Douglas MacArthur, in William Manchester's memorable phrase, was an American Caesar, a general accustomed to having his own way on or off the battlefield. He surrounded himself with fawning aides, commanded imperiously and sometimes impetuously, and did not kindly accept criticism.
Stanley Weintraub, who served as an Army lieutenant during the Korean War, makes the persuasive case that MacArthur's character and methods as commander of the Allied forces in Korea led him to commit disastrous errors of judgment--among them his failure to anticipate the Chinese entry into the war when MacArthur's troops approached the Yalu River, and his odd plan to seed South Korea's defensive perimeter with nuclear explosions and thus make the border impassable for generations.
Weintraub praises MacArthur's brilliance as a tactician and student of military history, pointing out that MacArthur's audacious landing at Inchon was straight out of Xenophon. He also notes that MacArthur correctly predicted that the Allied conduct of the Korean conflict would lead to stalemate. Still, Weintraub quietly insists that President Harry Truman was right in removing MacArthur from command on the grounds of insubordination, an act with enormous political repercussions at the time. An outstanding contribution to the literature of the Korean War--a conflict that is again in the news--Weintraub's book spares no detail in examining the end of Douglas MacArthur's checkered career. --Gregory McNamee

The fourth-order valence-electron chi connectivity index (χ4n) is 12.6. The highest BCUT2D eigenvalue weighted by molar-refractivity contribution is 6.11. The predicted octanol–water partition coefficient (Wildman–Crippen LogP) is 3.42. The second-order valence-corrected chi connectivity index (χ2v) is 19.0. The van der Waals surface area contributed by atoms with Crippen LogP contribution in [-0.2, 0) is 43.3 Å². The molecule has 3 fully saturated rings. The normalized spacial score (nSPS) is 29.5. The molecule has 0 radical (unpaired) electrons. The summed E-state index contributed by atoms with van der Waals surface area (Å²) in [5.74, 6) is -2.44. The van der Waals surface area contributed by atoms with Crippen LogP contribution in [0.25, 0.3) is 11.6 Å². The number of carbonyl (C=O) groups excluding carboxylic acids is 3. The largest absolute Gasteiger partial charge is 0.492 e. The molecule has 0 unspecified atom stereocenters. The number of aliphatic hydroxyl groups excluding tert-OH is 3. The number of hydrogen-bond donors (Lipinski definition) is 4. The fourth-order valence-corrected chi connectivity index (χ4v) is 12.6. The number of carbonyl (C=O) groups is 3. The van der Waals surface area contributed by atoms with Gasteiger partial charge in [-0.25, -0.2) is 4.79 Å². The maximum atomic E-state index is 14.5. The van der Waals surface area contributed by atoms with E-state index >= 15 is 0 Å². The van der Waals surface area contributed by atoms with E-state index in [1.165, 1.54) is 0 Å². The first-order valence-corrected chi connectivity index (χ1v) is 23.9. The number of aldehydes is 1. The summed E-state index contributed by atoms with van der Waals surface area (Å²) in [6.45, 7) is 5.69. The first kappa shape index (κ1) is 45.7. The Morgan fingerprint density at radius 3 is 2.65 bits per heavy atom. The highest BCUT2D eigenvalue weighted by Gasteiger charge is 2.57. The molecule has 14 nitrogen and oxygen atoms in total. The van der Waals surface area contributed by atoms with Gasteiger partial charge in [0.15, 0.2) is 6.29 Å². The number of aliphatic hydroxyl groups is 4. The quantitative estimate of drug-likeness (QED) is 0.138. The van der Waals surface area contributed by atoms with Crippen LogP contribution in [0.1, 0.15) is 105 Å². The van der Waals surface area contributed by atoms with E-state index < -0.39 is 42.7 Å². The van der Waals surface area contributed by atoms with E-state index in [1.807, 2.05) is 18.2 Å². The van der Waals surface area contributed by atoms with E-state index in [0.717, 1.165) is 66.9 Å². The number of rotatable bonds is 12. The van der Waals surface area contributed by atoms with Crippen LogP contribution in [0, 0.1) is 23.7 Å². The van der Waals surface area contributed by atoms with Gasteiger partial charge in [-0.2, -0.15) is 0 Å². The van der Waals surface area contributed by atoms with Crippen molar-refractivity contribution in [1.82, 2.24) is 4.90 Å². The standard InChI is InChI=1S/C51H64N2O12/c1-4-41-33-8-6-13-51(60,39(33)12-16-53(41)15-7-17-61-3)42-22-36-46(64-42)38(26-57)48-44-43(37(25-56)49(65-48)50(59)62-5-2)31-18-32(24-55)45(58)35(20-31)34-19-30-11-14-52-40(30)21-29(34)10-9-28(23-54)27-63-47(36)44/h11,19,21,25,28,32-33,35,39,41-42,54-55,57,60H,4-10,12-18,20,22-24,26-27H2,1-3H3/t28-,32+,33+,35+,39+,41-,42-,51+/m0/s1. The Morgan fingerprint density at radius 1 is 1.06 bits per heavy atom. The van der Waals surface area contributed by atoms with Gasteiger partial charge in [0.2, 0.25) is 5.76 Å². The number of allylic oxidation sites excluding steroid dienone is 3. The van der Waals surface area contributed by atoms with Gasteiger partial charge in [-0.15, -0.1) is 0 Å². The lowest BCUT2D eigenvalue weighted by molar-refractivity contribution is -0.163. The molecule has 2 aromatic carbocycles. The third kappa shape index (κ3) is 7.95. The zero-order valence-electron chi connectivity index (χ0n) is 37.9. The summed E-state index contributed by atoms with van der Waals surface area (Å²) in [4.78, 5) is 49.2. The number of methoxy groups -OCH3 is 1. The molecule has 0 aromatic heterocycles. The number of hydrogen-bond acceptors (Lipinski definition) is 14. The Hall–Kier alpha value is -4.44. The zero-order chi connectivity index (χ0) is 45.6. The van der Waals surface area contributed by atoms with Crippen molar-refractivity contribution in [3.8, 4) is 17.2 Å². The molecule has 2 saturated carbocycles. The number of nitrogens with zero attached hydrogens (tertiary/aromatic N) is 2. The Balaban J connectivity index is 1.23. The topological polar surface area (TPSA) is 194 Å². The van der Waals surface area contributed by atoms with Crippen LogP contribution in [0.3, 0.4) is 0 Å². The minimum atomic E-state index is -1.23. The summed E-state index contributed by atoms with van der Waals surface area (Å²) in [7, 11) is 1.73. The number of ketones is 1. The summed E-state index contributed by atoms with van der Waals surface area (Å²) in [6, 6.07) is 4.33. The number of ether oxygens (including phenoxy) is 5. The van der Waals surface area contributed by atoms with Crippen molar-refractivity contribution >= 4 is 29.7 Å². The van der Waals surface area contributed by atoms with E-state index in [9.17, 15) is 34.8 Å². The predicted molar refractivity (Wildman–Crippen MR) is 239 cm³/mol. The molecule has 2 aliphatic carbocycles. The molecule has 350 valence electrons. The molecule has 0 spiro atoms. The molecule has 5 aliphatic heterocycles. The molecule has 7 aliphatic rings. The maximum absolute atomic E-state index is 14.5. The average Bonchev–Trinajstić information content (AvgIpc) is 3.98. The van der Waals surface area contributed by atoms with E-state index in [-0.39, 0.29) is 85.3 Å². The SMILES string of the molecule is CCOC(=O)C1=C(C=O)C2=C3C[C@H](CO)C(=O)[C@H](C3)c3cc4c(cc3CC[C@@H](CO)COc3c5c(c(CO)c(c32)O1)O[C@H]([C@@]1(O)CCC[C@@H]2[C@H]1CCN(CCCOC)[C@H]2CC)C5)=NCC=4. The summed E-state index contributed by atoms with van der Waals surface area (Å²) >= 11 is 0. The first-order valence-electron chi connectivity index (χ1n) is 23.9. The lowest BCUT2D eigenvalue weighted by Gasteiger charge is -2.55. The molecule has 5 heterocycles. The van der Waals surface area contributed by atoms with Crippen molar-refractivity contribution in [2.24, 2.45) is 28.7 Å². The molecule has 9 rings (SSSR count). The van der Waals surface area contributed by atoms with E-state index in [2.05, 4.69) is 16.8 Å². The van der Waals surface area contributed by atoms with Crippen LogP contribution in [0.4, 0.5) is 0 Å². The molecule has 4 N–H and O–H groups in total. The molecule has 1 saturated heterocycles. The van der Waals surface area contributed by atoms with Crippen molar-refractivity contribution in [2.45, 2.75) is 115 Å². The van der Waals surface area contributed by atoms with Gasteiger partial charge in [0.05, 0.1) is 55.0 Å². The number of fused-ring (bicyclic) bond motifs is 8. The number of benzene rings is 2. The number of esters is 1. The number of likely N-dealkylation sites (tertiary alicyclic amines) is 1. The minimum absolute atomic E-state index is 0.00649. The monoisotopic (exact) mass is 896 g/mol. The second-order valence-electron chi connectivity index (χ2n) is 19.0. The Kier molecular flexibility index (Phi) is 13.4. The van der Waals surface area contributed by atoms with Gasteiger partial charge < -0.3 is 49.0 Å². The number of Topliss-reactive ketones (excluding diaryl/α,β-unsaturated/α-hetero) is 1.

From Publishers Weekly
Weintraub's popular military histories string together firsthand reportage and testimony to create compulsively readable, blow-by-blow accounts of key events. His latest covers the early Korean War, from June 1950 to April 1951, when Truman removed Douglas MacArthur from command. Journalistic accounts, memoirs, papers and previous histories let Weintraub cover the backroom, high-level maneuvering, the evolving public relations of the conflict and the dismaying and bloody facts on the ground. He narrates the first year-and-a-half of the peninsular "police action" along with all the related Cold War issues without which Korea would make no sense--among them debates about Formosa (Taiwan); slippery dealings between Stalin and Mao; and disputes over when, where and whether to use the Bomb. The superbly paced and detailed volume differs from Weintraub's previous works (like his account of Pearl Harbor, Long Day's Journey into War) in its clear focus and partisan stance: Weintraub's story line follows, and blames, MacArthur as the general tries both to escalate the war and to take responsibility for its conduct. Using dispatches and books by war reporters from Murrow to Keyes Beach and Marguerite Higgins, Weintraub creates a finely wrought sense of how the war looked as it was being fought: some readers will cherish this volume for that reason, while others will want more academic analysis--more views of institutions, theories and budgets. Analytically inclined readers may also quarrel with Weintraub's decision to cast MacArthur as bullheaded antihero. But even Weintraub's fiercest detractors (that is to say, MacArthur's defenders) will admit that he writes a densely gripping narrative, taking and defending with power and verve one position about the early Korean War. The volume also differs from Weintraub's other war books--as the foreword acknowledges--because it describes a war in which Weintraub fought: this one difference perhaps produced the rest.
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